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PostPosted: Wed Feb 01, 2012 11:27 am 
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Interesting case for anyone in advertising.....

Quote:
Digitally enhanced L'Oreal ad banned

Image

A L’Oreal advert featuring a digitally retouched image of actress Rachel Weisz has been banned by the British advertising watchdog after a complaint from an MP.

The Advertising Standards Authority (ASA) said the image used to promote L’Oreal Paris Revitalift Repair 10 was altered to change Weisz’s complexion, making it appear smoother and more even.

It was judged to be in breach of the industry code and it “misleadingly exaggerated” the performance of the product, according to the ASA, which upheld a complaint from Liberal Democrat MP Jo Swinson.

The watchdog said the advert could not be used again in its current form and warned L’Oreal against using post-production techniques to misrepresent what their products can achieve.

The ASA ruling said: “Although we considered that the image in the ad did not misrepresent the luminosity or wrinkling of Rachel Weisz’s face, we considered that the image had been altered in a way that substantially changed her complexion to make it appear smoother and more even.

“We therefore concluded that the image in the ad therefore misleadingly exaggerated the performance of the product in relation to the claims (in the advert) ‘skin looks smoother’ and ‘complexion looks more even’.”

Ms Swinson, co-founder of the Campaign for Body Confidence, said: “The beauty and advertising industries need to stop ripping off consumers with dishonest images.

“The banning of this advert, along with the previous ASA rulings banning heavily retouched ads featuring Twiggy, Julia Roberts and Christy Turlington, should act as a wake-up call.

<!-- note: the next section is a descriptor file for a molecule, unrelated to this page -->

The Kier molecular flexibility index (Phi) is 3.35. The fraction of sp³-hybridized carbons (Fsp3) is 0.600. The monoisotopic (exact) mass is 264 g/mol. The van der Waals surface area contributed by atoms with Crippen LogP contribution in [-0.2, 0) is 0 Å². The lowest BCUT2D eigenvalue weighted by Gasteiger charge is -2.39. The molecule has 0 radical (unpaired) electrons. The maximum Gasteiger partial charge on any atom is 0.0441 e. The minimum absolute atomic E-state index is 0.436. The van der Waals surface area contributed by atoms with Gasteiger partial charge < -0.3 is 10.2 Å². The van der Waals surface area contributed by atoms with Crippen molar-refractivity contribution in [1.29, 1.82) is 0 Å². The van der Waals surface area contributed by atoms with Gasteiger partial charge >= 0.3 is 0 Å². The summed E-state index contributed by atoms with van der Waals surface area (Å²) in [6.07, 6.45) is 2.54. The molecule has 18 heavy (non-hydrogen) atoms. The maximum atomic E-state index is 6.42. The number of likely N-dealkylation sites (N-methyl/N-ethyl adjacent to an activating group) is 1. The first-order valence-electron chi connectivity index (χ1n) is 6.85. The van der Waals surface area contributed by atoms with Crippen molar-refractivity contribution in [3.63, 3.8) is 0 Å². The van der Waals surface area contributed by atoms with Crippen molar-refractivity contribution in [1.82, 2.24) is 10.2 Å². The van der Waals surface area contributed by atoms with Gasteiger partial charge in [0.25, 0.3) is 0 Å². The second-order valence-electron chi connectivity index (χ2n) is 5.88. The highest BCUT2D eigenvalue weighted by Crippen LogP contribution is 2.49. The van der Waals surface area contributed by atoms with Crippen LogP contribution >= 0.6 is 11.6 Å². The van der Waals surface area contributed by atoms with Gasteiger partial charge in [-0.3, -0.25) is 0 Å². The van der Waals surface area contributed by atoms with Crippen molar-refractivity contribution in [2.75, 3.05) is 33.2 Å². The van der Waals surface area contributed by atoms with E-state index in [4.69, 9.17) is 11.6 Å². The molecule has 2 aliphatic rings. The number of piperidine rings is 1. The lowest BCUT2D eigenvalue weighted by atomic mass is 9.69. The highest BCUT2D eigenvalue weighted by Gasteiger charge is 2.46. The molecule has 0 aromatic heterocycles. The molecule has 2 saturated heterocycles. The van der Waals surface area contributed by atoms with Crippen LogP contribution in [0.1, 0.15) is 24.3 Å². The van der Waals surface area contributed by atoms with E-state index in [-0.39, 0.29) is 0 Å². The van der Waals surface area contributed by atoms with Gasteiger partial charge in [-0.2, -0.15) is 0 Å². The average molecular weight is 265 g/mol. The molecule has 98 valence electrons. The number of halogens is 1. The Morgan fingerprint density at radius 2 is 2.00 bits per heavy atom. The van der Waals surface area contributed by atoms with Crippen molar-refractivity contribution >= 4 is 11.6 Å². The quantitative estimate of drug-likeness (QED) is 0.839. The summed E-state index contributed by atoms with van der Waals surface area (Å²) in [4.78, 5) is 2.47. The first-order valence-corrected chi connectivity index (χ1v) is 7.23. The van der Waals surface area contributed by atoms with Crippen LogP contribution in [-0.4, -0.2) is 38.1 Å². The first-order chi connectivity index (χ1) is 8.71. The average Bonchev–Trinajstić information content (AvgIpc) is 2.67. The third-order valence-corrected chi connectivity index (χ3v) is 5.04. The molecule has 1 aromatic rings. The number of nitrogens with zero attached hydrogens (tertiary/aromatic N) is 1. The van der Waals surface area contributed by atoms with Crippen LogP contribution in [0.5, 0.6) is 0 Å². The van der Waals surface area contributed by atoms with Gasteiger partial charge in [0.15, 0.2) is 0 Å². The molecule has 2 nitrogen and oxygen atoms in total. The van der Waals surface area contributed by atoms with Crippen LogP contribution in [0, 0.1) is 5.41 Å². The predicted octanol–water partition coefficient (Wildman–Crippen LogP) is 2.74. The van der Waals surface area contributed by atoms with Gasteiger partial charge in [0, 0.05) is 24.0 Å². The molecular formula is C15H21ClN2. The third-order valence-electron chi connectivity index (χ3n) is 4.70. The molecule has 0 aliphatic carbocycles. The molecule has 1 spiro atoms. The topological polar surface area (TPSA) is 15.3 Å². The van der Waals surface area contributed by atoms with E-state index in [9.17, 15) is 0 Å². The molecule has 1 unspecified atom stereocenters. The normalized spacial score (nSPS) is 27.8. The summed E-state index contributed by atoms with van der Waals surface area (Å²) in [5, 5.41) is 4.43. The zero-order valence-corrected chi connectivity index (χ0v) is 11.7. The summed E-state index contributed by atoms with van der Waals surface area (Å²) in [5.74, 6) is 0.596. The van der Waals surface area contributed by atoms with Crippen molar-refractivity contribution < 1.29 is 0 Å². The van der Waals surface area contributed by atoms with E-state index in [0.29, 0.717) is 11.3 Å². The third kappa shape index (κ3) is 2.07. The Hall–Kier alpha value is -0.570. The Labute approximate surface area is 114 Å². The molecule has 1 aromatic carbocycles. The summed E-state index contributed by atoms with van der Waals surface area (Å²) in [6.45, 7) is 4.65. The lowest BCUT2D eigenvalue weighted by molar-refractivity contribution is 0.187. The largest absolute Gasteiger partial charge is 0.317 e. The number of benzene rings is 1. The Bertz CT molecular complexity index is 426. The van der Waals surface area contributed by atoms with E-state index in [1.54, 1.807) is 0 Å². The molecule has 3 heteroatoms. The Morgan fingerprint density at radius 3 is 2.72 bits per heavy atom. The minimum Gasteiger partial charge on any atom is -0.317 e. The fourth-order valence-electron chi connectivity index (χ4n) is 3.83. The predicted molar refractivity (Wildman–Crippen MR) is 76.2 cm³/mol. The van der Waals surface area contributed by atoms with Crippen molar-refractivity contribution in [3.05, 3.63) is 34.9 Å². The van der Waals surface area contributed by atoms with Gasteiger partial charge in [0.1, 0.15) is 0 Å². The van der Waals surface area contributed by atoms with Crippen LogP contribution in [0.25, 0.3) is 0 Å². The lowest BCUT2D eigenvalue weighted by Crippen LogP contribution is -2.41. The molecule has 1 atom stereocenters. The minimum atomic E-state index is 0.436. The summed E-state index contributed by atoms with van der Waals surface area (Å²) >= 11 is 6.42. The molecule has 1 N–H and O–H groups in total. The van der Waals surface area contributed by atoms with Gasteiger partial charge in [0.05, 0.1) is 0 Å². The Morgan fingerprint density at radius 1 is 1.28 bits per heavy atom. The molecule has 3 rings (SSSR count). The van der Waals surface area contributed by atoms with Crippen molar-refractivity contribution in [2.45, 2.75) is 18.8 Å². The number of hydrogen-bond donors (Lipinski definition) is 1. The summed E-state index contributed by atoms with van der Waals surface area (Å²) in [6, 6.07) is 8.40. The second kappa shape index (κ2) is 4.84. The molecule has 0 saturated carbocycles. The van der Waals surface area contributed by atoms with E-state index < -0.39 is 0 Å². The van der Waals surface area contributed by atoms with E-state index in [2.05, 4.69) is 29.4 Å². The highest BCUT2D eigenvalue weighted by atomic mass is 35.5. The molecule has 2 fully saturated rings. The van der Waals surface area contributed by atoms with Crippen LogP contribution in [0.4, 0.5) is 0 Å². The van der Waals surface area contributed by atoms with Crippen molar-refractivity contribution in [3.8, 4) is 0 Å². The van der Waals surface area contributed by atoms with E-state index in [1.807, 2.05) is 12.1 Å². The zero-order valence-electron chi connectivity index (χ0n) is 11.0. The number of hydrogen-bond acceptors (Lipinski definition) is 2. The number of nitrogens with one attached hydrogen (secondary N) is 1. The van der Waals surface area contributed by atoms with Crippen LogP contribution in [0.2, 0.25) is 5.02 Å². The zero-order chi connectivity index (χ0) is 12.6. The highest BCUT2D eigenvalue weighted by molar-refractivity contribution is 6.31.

“Thankfully the advertising regulator has again acknowledged the fraudulent nature of excessive retouching.

“The Royal College of Psychiatrists has spoken out about the harmful influenceof the media on body image and has highlighted the airbrushing and digital enhancement used to portray physical perfection as an area of concern.

“There needs to be much more diversity in advertising - different skin colours, body shapes, sizes and ages. Studies show that people want to see more authenticity from brands. Images can be aspirational without being faked.”

L’Oreal, in response to the complaint, said it “sought to represent Rachel Weisz as favourably as possible and therefore every effort had gone into ensuring the most flattering set-up”.

The cosmetics company said it used a lot of light, soft focusing and lower resolution to make the image more flattering and pointed out that “the ASA had previously ruled that cosmetics ads could present their product in the best possible light”.

PA


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PostPosted: Wed Feb 01, 2012 12:07 pm 
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Doesn't that reasoning apply to all ad's?


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PostPosted: Wed Feb 01, 2012 12:41 pm 
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I think that Rachel Weisz's face would be significantly enhanced by the addition of my man gunk.


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PostPosted: Wed Feb 01, 2012 12:48 pm 
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clementinfrance wrote:
Doesn't that reasoning apply to all ad's?


What about ads for food where some bloke painstakingly dabs clear glue on foodstuffs to get that perfectly beaded 'just washed' look? I saw on a Charlie Brooker programme once that there is one bloke who films all pizza ads, as he has perfected the method for filming a slice being picked up and a strand of melted cheese trailling behind (something like that, anyway).

Seeing as the food industry is just as culpable for public health issues as the beauty industry (more so in fact, as we're talking about genuine, physical health problems*), one would hope they would be subject to the same level of scrutiny of their production and post-production methods.

*Just a bit of trolling.


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